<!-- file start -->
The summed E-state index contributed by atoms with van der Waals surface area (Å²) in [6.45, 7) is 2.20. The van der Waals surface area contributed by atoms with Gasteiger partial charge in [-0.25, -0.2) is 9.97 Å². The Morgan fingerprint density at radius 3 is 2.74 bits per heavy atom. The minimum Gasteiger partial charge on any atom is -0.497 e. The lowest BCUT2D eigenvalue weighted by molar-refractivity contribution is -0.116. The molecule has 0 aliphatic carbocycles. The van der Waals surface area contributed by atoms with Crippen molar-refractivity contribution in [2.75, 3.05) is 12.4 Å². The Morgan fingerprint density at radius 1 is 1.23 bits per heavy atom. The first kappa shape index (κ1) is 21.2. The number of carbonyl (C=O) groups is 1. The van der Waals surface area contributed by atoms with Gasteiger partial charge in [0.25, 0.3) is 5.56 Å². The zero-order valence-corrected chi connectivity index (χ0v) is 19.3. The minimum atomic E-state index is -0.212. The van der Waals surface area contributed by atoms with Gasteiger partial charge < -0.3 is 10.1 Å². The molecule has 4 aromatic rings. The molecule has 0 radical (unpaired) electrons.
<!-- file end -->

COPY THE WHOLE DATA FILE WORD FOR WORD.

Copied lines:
The summed E-state index contributed by atoms with van der Waals surface area (Å²) in [6.45, 7) is 2.20. The van der Waals surface area contributed by atoms with Gasteiger partial charge in [-0.25, -0.2) is 9.97 Å². The Morgan fingerprint density at radius 3 is 2.74 bits per heavy atom. The minimum Gasteiger partial charge on any atom is -0.497 e. The lowest BCUT2D eigenvalue weighted by molar-refractivity contribution is -0.116. The molecule has 0 aliphatic carbocycles. The van der Waals surface area contributed by atoms with Crippen molar-refractivity contribution in [2.75, 3.05) is 12.4 Å². The Morgan fingerprint density at radius 1 is 1.23 bits per heavy atom. The first kappa shape index (κ1) is 21.2. The number of carbonyl (C=O) groups is 1. The van der Waals surface area contributed by atoms with Gasteiger partial charge in [0.25, 0.3) is 5.56 Å². The zero-order valence-corrected chi connectivity index (χ0v) is 19.3. The minimum atomic E-state index is -0.212. The van der Waals surface area contributed by atoms with Gasteiger partial charge < -0.3 is 10.1 Å². The molecule has 4 aromatic rings. The molecule has 0 radical (unpaired) electrons.